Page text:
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Arbitration-eligible players to shape Halos' 2015 payroll

ANAHEIM -- The Angels opened last season with a franchise-record $154.5 million payroll. If they don't make another change to their Major League roster this offseason -- a likely scenario at this point -- they project to open 2015 with a payroll of roughly $145 million, down from last year but still the third largest in club history.

This month will have a major say in that exact total, as the Angels aim to come to terms with eight arbitration-eligible players.

Not included in that list is Mike Trout, who would've been in line for a record salary as a first-year, arbitration-eligible player if he hadn't signed a six-year, $144.5 million extension last March. On that list, instead, are David Freese, Matt Joyce, Garrett Richards, Hector Santiago, Fernando Salas, Cesar Ramos, Drew Butera and Collin Cowgill.

Freese and Joyce are headed into their final year before free agency; Richards and Cowgill qualified for arbitration as Super Two players; all project to cost the Angels a combined $22 million or so.

Players officially file for arbitration on Tuesday, but the bigger step is Friday, when players and teams exchange figures, providing an indication of how close or far apart the two sides are for 2015 salaries. Arbitration hearings are then scheduled from Feb. 1-21, but a deal can be struck at any point before a team's scheduled hearing, and long-term contracts can also be worked out.

The last time the Angels went to arbitration with a player was February 2011, when they "beat" Jered Weaver and paid the ace right-hander $7.37 million instead of the $8.8 million he requested -- six months before signing Weaver to a five-year, $85 million extension.

Here's a closer look at this year's candidates, with projections provided by MLBTrade Rumors:

3B David Freese
Seasons away from free agency: One
2014 salary: $5.05M
2015 projection: $6.3M

Freese had his critics in 2014, especially as he navigated through his first two months on the Angels with a .203/.262/.273 slash line. But he batted .281/.343/.425 in the last four months and finished the season with an above-average OPS-plus of 103. The 31-year-old hasn't been able to replicate his breakthrough 2012 season, but his .712 OPS the last two years nonetheless ranks 16th among Major League third basemen.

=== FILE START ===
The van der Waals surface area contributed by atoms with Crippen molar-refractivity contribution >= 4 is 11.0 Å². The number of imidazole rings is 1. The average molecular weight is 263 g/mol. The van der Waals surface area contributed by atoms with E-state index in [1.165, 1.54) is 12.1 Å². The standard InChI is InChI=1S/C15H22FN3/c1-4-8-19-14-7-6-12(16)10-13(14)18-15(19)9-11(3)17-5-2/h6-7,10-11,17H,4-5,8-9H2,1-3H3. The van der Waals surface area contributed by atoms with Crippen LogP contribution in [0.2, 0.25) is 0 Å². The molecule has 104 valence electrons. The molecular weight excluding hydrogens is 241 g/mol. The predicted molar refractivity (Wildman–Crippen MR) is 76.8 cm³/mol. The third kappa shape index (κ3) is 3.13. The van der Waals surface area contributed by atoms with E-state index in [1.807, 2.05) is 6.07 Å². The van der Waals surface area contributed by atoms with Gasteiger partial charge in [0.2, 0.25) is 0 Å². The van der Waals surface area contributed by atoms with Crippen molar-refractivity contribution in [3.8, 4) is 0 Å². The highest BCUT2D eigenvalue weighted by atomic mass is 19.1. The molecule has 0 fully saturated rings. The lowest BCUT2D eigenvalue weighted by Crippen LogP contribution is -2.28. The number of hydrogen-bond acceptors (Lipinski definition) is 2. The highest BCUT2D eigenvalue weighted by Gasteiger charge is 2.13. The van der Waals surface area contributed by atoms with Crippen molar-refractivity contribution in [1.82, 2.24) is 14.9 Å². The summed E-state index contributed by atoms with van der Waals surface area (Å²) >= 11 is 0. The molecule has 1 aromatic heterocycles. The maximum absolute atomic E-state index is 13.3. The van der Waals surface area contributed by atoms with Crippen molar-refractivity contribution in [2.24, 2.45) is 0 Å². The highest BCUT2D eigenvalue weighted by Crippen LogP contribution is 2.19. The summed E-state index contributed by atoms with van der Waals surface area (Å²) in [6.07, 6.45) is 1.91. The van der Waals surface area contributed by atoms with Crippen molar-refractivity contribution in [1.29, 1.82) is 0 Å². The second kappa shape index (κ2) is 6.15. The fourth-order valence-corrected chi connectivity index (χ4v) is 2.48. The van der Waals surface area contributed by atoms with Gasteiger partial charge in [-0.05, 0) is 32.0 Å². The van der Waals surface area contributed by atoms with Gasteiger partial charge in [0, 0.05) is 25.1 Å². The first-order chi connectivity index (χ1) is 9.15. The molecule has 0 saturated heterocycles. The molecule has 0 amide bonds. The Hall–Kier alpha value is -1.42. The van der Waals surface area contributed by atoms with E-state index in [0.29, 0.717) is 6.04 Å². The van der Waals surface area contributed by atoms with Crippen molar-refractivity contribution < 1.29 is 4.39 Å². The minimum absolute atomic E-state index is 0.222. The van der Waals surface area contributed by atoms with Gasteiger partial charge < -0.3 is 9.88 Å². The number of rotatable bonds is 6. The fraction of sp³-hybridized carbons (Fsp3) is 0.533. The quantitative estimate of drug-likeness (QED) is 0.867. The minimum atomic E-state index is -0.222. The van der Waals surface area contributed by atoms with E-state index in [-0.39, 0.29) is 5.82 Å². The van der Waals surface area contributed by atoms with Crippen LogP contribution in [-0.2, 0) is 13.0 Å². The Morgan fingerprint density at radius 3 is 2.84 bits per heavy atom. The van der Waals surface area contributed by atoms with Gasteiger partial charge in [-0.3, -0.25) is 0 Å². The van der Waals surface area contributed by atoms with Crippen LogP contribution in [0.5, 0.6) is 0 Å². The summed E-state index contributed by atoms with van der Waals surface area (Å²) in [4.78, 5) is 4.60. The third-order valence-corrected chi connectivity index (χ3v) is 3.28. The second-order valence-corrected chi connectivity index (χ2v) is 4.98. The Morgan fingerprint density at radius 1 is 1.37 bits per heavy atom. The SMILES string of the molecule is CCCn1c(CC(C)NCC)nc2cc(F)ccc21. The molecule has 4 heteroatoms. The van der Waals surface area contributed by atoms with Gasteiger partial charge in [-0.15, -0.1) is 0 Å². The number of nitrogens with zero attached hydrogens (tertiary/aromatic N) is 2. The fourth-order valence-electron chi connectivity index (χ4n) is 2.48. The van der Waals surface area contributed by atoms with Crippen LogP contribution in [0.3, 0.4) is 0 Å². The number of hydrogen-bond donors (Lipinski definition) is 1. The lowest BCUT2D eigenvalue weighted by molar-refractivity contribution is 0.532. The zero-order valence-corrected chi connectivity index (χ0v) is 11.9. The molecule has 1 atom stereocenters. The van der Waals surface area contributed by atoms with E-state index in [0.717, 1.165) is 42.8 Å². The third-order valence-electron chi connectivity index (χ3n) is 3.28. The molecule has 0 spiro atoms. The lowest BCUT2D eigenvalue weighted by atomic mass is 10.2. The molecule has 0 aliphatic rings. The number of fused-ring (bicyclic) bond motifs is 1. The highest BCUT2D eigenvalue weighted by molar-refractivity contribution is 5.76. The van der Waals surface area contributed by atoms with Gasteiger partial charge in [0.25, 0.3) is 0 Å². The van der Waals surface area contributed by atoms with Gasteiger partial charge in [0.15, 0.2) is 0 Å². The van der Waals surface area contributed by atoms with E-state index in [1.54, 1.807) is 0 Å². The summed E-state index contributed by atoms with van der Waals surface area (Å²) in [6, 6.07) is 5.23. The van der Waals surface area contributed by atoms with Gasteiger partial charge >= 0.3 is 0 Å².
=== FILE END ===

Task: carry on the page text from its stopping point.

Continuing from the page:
OF Matt Joyce
Seasons away from free agency: One
2014 salary: $3.7M
2015 projection: $4.9M

Joyce -- acquired from the Rays for seventh-inning reliever Kevin Jepsen on Dec. 16 -- has compiled a .252/.341/.428 slash line since getting everyday playing time in 2011, averaging 16 homers and 58 RBIs per season. The 30-year-old left-handed hitter has struggled against lefties in that four-year stretch (.587 OPS), but ranks 29th in plate appearances per walk (8.7). On the Angels, he figures to get the most at-bats at designated hitter and could bat second, in front of Trout.

SP Garrett Richards
Seasons away from free agency: Four
2014 salary: $520,000
2015 projection: $4M

Richards was having a Cy Young-type season before suffering a torn left patellar tendon on Aug. 20. He went 13-4, posted a 2.61 ERA, gave up only five home runs in 168 2/3 innings, notched a 1.04 WHIP and struck out 8.8 batters per nine innings. Those are some valuable contributions, especially coming from a 26-year-old arm. But cumulative numbers play in arbitration, and since the 2014 season was Richards' first as a full-time Major League starter, his bump isn't as big as you might expect.